Everyone Will Watch the Debates

Some preliminary thoughts on the coming presidential debates, the first of which is Oct. 3, in 3½ weeks:

1. People will be watching.  Convention viewership may have been down, but almost every voter who can, will watch at least some of the debates.  Three reasons.  First, nothing else has moved the needle, the race has been neck and neck for months.  Second, a lot of people will use the debates to test and double-test their preliminary judgments.  Is Romney really strong enough for this job?  Is Obama really who I want to stick with?  Third, it’s a contest, it’s combat.  Someone will cross the goal line, one of them will beat the other.  Someone will emerge the champ, or at least an undamaged contender.  Unlike a convention, a debate is something a candidate can win right before your eyes.

So:  everyone will watch.  What do they hope for?  They’d like to think by the end, “That guy is a president” and turn it off and go to bed, resolved.  They will also accept, “My guy didn’t screw up!  It was a tie, but he didn’t lose, I’ll watch the next one.”

2. Everyone says Obama has the advantage because he’s a wonderful debater.  It’s not true.  There’s no evidence he’s ever been a wonderful debater.  He won the election in 2008, so people think, retrospectively, that he was great at debate.  But he wasn’t, he just never lost an inch to John McCain and seemed steadier, less scattered.  But he never said anything interesting.  In all the 2008 Democratic primary season and then in his presidential debates with Mr. McCain, Obama never offered a memorable moment or said a memorable thing, with one exception.  That was when he said, in response to a facetious comment by Hillary Clinton, “You’re likable enough, Hillary.”  And that was memorable, in retrospect, because he let his inner rhymes-with-witch come out.  What Mr. Obama tends to be is unruffled, steady and cool.  But this can also come across as passive, uninterested and unforthcoming.

3. The incumbent labors at a disadvantage in many respects.  The first is that he has a record to defend.  He’s not promising a better future, he’s saying he did a good enough job to merit re-election, which will usher in a better future.  Everyone knows the economic facts:  There’s a lot that needs defending.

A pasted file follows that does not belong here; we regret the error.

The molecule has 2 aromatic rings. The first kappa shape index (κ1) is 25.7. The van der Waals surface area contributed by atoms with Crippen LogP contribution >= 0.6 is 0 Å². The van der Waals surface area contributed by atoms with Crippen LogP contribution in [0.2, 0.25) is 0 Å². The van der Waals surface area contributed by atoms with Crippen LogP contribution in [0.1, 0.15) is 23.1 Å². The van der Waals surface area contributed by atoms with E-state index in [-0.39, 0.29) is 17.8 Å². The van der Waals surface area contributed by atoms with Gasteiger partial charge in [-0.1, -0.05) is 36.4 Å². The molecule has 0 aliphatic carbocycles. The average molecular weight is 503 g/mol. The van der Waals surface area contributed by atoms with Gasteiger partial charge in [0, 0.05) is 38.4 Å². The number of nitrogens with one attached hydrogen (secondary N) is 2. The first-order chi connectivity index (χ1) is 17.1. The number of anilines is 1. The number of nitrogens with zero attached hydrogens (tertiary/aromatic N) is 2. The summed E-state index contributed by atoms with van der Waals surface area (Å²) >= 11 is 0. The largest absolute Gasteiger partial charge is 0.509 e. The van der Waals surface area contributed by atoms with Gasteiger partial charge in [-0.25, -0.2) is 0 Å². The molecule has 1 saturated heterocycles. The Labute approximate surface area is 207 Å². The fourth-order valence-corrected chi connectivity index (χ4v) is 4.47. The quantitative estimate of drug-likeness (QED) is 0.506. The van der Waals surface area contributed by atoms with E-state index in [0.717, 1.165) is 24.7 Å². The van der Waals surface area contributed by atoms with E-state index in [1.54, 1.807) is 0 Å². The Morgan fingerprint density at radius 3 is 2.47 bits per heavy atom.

Second, all modern presidents are disoriented to some degree by the presidency, and the biggest way they become disoriented is that for 3½ years everyone around them has bowed to them, murmured compliments, been awed by them.  No one ever pushes back hard, puts down, fiercely challenges or insults a president.  Everyone around a president comforts him:  “The problems you face with such steely grace—Sir, I don’t know how you do it.”  This happens not only because White Houses are heavily staffed by suckups, courtiers and frightened people, it’s because White House staffers – and the presidents they serve – now hold too great a historical consciousness of the presidency.  They’re too much in awe of it.  They’ve all read their Lincoln, their FDR.  This man is their Lincoln, their FDR.   He’ll be in the history books.  Anyway, they treat him with much too much reverance and deference.  (With Lincoln, people on the street used to walk right into the house and ask him for a job.  They thought he worked for them!  It helped keep his head screwed on right.  It helped him become: Lincoln.)

What does this mean in terms of debate?  A challenger who pushes back hard, who shows he is not awed, not that impressed, who never crosses the line into rudeness but holds the line on real, sharp disagreement and lack of reverence, can startle the incumbent, rattle his cage, gain an advantage.  Remember when John Kerry went hard after President Bush in the debates in 2004?  Mr. Bush wound up spluttering: “It is hard work, it is hard work!”  Mitt Romney should keep all this in mind.

Does the incumbent have an advantage?  Sure.  Everyone already knows him.  Everyone knows he’s been president the past 3½ years and the world didn’t blow up.  Everyone knows he has a baseline ability to be president because he’s been president.

4. Too much has been made of likability.  Mr. Romney should not be thinking about that.  America is in a crisis.  It needs to get out of it, shake it off, move forward.  Americans want leadership.  What Mitt Romney has to show is command, talent, resolve.  He has to move with firmness, strength.  Americans don’t really want someone they’d like to go out and have a beer with, they want someone who can help them afford a beer.  First things first.   Romney at this point should just forget likability—let’s just say he’s likable enough.  He needs people to see certainty, guts, ability and heft.  Americans are tired of trying to like these guys, they want to respect them.  They’d like to feel honest awe.